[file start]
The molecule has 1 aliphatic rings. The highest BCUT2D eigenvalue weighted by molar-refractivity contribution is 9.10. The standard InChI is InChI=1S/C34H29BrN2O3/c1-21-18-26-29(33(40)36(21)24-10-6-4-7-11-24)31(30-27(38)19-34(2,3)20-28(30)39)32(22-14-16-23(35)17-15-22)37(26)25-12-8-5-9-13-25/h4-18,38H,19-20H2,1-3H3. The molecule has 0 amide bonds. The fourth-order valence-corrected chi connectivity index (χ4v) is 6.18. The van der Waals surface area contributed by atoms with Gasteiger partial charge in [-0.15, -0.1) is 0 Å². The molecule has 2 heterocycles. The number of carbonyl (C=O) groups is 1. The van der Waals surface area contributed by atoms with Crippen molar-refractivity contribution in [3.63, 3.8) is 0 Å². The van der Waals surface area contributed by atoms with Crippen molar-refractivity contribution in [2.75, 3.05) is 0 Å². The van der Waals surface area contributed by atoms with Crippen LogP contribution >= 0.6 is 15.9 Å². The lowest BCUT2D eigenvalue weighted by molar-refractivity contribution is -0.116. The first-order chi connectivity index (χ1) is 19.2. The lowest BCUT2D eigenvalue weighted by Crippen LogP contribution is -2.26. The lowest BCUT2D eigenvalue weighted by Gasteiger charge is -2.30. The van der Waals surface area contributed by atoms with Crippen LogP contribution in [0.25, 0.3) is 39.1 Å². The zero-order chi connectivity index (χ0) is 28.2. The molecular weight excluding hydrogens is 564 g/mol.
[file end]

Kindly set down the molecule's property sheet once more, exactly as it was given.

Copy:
The molecule has 1 aliphatic rings. The highest BCUT2D eigenvalue weighted by molar-refractivity contribution is 9.10. The standard InChI is InChI=1S/C34H29BrN2O3/c1-21-18-26-29(33(40)36(21)24-10-6-4-7-11-24)31(30-27(38)19-34(2,3)20-28(30)39)32(22-14-16-23(35)17-15-22)37(26)25-12-8-5-9-13-25/h4-18,38H,19-20H2,1-3H3. The molecule has 0 amide bonds. The fourth-order valence-corrected chi connectivity index (χ4v) is 6.18. The van der Waals surface area contributed by atoms with Gasteiger partial charge in [-0.15, -0.1) is 0 Å². The molecule has 2 heterocycles. The number of carbonyl (C=O) groups is 1. The van der Waals surface area contributed by atoms with Crippen molar-refractivity contribution in [3.63, 3.8) is 0 Å². The van der Waals surface area contributed by atoms with Crippen molar-refractivity contribution in [2.75, 3.05) is 0 Å². The van der Waals surface area contributed by atoms with Crippen LogP contribution >= 0.6 is 15.9 Å². The lowest BCUT2D eigenvalue weighted by molar-refractivity contribution is -0.116. The first-order chi connectivity index (χ1) is 19.2. The lowest BCUT2D eigenvalue weighted by Crippen LogP contribution is -2.26. The lowest BCUT2D eigenvalue weighted by Gasteiger charge is -2.30. The van der Waals surface area contributed by atoms with Crippen LogP contribution in [0.25, 0.3) is 39.1 Å². The zero-order chi connectivity index (χ0) is 28.2. The molecular weight excluding hydrogens is 564 g/mol.